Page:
During Lent, we have been leading a weekly Bible Study for members of the congregation, following the sequence of Gospel stories from John’s Gospel, where Jesus encounters a Judean man (Nicodemus), a Samaritan woman (anonymous), a man born blind (with his parents and neighbours, and the local religious leaders), and then a family in Bethany who were mourning a death (Martha, Mary, and Lazarus).
In the course of these discussions, the question arose as to the reason for the death of Jesus; and the oft-made statement was repeated, “the Jews killed Jesus”. This was actually taking the study along a different road from what we intended; so with the agreement of the group, we decided to schedule an additional study meeting during Holy Week where we could look at the matter in more detail. We particularly wanted to examine this claim and demonstrate why it cannot be sustained—it is a misunderstanding of the story which has been fed by decades (centuries, even) of intolerance, dislike, and even hatred for Jews and their religion.
Our study set out a number of key historical questions. What can be said about what actually happened? When did Jesus die? Where did he die? How did he die? Who killed him? Why did he die? In the first few decades of the early church, these questions were becoming increasingly important. Not many followers of Jesus had been present when Jesus was arrested and crucified. As more people joined the church, they wished to know what had happened. Eventually, some people wrote down accounts of what took place. They most likely had not been eyewitnesses to the death of Jesus; perhaps they retold, and expanded, stories from people who had been present.
In the New Testament, there are four attempts to answer just these kinds of questions. (Other accounts that tell a similar story can be found outside the New Testament.) The four canonical accounts, known as passion narratives, come towards the end of each gospel story (Mark 14–15; Matt 26–27; Luke 22–23; John 18–19). They reveal how the early church dealt with these historical questions. Answers to the questions are not given in a direct and systematic manner in the passion narrative; rather, as the story unfolds through the narrative, the answers emerge.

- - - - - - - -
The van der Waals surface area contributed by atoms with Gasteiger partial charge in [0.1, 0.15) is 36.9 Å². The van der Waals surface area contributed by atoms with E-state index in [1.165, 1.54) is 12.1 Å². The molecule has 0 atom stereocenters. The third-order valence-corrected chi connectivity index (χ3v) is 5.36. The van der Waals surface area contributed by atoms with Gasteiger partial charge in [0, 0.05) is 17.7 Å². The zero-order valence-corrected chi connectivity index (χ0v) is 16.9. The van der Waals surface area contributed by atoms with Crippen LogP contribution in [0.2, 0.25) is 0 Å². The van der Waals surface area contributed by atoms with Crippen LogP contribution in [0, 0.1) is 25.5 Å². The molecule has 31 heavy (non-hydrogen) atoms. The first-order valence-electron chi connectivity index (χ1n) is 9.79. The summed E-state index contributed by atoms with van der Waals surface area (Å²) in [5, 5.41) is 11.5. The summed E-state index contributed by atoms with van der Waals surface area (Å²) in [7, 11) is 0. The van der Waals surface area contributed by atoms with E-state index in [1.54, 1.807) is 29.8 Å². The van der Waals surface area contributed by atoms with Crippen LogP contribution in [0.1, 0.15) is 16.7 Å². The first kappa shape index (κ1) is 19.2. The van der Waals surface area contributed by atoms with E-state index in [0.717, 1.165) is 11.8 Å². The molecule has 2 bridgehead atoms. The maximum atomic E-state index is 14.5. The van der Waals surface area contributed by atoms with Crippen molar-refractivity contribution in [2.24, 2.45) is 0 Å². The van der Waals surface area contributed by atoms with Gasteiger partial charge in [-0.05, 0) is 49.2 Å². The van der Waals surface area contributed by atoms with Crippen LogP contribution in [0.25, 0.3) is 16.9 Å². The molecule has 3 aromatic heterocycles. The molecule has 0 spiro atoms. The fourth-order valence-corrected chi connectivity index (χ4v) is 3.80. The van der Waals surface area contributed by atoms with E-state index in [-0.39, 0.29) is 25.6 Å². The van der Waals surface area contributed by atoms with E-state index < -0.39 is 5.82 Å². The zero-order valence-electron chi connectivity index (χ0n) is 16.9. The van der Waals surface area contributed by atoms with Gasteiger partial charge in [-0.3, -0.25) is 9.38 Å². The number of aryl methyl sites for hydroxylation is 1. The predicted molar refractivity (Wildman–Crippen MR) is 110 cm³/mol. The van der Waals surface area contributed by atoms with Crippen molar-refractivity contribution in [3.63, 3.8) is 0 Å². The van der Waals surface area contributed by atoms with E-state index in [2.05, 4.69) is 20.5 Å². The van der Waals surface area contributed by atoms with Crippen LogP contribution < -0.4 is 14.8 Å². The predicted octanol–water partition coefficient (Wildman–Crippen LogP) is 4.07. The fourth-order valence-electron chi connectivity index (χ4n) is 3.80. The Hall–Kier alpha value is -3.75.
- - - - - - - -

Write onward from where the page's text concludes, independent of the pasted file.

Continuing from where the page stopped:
The story follows a familiar pattern in each biblical account. Jesus is arrested at night in a garden; tried before the Jewish Sanhedrin (the council of priests and scribes); sent to the Roman governor, Pilate; sentenced to death as “King of the Jews”; crucified on a hillside with two others; and then buried in a private tomb.
Each account also contains some distinctive material, such as Pilate’s wife’s dream, and the raising of the saints (in Matthew); the hearing before King Herod, and Jesus’ conversations on the cross (in Luke); and details of the conversation between Pilate and Jesus (in John). Given these particular differences between the four accounts, the general story still retains the same shape in all four biblical accounts.
A central historical issue in these accounts is, who killed Jesus? In Christian tradition, the claim has often been made that “the Jews killed Jesus”. Certainly, it is clear from the passion narratives, that there was Jewish involvement in the arrest and sentencing of Jesus. The high priest and the Sanhedrin (the council of priests and scribes) are clearly identified as making decisions about Jesus’ fate.